Date: 08 February 2011
Position: 54:48.35S 068:18.21W Ushuaia, Tierra Del Fuego,
Yet another milestone. In all the years of dreaming and
planning I have read so much about Ushuaia – like Balham, the Gateway to the
South. Today I flew into this, the southernmost city in the world. Well, it
calls itself a city but it is barely a small town, less than a mile across and
about three streets deep. Established in 1870 by British missionaries it was a
frontier town then, and it is a frontier town now. Looking across the Beagle
Channel and just north of Cape Horn and the Southern Ocean, it is probably the
windiest city in the world as well. But today it was dry (almost), warm
(almost), and only a little breezy. A good day for Ushuaia.
I am here to join Pelagic Australis, a professional
expedition sailing yacht, for a three-week trip over to Antarctica as a
reconnaissance, and to gain some ice experience for the possible crossing of Mina2 this time next year.
First surprise of the day was at the airport in Buenos
Aires where a young lady accosted me. It happens all the time of course, but
this one said “Are you Tim Barker?” which was unusual in Buenos Aires at 0900.
It turned out to be Laura Parish, First Mate of Pelagic and partner of Pelagic’s skipper Miles Wise. So the
research started here and poor Laura was bombarded by me with questions for the
whole of the 3 ½ hour flight.
I was met at the airport by Roxanna Diaz, the Yachtsman’s
Friend in Ushuaia. She and her husband had been sailing around the world
together for 15 years before settling here in Ushuaia where Rox has made it her
life’s mission to sort out all and any problems that any visiting yacht may
have. Everyone depends on her. She left me at my hotel which she had booked for
me and left me to explore the town (it doesn’t take long).
Surprise of the day number 2: everyone says how beautiful is
the setting of Ushuaia, but I hadn’t realised quite how beautiful. It is
stunning, I am in love with the place already and I can’t wait to bring Mina2 down here.
The majestic Beagle
… with a wrecked ship as a reminder of the conditions
that can exist here.
Note the spectacular snow-clad mountains in the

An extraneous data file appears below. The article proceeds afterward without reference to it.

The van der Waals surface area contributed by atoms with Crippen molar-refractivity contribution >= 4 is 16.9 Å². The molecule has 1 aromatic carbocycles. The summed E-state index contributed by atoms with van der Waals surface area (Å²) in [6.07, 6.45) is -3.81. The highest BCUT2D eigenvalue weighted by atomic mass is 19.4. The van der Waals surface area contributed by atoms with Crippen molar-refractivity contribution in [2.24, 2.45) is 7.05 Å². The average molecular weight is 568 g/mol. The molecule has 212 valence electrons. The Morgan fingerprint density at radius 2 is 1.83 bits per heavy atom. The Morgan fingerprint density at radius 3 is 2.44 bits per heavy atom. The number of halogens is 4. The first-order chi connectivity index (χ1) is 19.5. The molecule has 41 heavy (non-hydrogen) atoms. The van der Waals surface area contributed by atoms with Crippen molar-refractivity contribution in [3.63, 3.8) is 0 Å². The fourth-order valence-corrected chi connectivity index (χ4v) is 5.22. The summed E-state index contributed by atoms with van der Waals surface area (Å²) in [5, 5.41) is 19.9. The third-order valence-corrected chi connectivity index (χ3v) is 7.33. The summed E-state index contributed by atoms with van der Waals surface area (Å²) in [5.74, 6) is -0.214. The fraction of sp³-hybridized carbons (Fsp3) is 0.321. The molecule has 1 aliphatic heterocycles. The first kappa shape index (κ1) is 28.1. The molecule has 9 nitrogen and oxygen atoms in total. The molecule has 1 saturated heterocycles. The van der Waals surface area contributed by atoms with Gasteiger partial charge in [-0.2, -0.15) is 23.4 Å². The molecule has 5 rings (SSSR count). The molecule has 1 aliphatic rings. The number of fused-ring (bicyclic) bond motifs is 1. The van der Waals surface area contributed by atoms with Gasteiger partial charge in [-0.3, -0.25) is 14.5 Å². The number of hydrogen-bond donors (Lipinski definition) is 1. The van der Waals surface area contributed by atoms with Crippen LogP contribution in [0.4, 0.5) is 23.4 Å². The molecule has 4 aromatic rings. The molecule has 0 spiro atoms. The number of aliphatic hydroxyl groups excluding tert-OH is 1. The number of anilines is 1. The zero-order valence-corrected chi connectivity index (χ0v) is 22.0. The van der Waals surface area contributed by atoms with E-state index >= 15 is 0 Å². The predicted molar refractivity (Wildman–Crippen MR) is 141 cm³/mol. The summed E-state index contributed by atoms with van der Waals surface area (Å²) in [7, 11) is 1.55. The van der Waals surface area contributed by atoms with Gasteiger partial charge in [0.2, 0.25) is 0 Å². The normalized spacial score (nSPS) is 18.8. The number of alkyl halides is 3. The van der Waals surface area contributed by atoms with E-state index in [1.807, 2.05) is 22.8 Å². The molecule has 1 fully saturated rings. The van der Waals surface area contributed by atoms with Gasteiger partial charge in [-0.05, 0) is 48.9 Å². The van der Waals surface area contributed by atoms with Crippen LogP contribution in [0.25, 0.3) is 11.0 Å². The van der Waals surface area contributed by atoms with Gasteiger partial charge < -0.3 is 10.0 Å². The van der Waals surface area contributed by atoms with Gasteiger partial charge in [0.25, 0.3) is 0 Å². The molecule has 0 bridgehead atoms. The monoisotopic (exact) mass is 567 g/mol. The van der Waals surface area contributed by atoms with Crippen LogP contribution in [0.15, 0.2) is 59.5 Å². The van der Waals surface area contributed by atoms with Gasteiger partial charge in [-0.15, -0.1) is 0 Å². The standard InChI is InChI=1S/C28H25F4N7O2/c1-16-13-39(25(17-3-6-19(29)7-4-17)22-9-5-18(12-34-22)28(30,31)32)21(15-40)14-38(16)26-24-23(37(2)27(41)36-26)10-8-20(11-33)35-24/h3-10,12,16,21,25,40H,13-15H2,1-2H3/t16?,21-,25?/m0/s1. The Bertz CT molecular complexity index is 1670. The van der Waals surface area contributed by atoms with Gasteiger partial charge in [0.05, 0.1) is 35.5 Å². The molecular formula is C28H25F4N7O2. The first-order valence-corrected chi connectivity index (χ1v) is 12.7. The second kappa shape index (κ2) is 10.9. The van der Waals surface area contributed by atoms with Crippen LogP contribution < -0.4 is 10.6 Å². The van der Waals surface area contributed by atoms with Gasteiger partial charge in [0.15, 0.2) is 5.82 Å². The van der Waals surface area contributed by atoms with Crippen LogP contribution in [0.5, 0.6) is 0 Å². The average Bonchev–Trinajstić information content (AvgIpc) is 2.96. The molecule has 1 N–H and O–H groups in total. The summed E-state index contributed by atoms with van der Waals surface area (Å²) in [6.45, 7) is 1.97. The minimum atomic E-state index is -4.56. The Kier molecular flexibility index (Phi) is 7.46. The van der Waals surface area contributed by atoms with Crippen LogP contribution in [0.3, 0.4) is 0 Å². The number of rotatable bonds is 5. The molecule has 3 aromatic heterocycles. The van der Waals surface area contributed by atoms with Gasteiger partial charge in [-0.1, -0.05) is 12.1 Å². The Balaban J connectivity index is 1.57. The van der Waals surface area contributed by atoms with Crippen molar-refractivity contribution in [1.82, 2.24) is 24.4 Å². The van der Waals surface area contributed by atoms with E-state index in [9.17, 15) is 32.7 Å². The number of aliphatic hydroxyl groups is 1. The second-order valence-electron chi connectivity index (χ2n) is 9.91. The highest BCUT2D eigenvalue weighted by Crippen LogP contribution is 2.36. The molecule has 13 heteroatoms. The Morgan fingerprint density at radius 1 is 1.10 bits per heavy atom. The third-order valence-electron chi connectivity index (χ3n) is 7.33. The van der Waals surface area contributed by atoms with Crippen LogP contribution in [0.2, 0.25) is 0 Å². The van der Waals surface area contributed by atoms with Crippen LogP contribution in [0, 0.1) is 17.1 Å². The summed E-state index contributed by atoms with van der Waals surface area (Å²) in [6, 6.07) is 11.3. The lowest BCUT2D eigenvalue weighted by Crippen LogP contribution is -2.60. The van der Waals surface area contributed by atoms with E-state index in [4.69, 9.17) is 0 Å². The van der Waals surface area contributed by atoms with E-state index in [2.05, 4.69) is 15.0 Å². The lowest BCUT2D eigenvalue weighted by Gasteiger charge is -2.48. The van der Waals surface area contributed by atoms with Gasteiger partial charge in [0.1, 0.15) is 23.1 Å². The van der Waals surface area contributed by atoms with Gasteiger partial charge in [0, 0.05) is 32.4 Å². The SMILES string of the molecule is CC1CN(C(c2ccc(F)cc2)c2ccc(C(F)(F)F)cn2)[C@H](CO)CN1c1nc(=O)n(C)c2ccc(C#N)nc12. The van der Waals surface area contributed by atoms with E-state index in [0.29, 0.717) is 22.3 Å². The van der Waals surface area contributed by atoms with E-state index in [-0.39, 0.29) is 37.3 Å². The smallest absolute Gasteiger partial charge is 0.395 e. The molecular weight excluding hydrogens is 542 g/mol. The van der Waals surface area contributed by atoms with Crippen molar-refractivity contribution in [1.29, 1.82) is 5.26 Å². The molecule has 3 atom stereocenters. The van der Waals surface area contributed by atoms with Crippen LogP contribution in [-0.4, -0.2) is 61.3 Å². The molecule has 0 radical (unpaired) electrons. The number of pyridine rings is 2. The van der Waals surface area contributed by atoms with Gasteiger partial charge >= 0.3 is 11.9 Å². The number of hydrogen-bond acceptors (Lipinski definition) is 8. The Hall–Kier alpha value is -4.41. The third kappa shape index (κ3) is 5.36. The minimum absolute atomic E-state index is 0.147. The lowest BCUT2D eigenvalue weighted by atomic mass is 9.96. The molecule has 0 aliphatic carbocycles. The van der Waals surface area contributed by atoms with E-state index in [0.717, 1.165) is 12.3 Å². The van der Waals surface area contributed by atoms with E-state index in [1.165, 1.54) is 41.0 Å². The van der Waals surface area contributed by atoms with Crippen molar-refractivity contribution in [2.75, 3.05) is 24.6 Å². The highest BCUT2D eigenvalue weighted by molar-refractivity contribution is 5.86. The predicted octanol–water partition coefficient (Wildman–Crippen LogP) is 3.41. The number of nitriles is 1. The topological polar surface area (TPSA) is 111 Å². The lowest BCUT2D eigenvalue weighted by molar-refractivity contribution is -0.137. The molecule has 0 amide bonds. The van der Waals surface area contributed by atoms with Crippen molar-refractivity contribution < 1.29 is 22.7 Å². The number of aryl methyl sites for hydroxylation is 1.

After a wander around town, I ended up at the yacht club
where a small selection of serious looking yachts were tied up including Pelagic Australis where I had a very
quick lookaround and met the crew who were busy preparing the provisioning for
The yacht club pontoon
…and the first photo (of many) of Pelagic Australis, my home for the next
With the Falklands / Malvinas almost within sight of
Ushuaia, the folk here are still more than a little touchy about the issue, and
in prime position on the waterfront is a monument to the conflict and a
declaration that they will return.
… and part of
Tomorrow afternoon I join the boat properly and we will
take her 25 miles east down the Beagle Channel into Puerto Williams in Chile
where the rest of our companions will join us ready for the off on Thursday
afternoon round Cape Horn and into Drake Passage, the roughest and windiest
stretch of water in the world.
I was rather hoping for some quite extreme conditions for
the crossing so that I could experience in the relative comfort and safety of
this massively strong yacht with her experienced professional crew what a good
blow in Drake Passage is like. However, I’ve been checking the weather forecasts
and rather disappointingly at the moment it looks as if we may have no more than
a modest breeze for the crossing. But the conditions here can change in five
minutes and, as the Chinese say, “Be careful what you wish for!”.
P.S. Enjoy the photos – after tomorrow when I leave
Argentina I become bandwith challenged and my blogs will only have the
occasional photo until I return in three weeks.
A Routemaster – the third surprise of the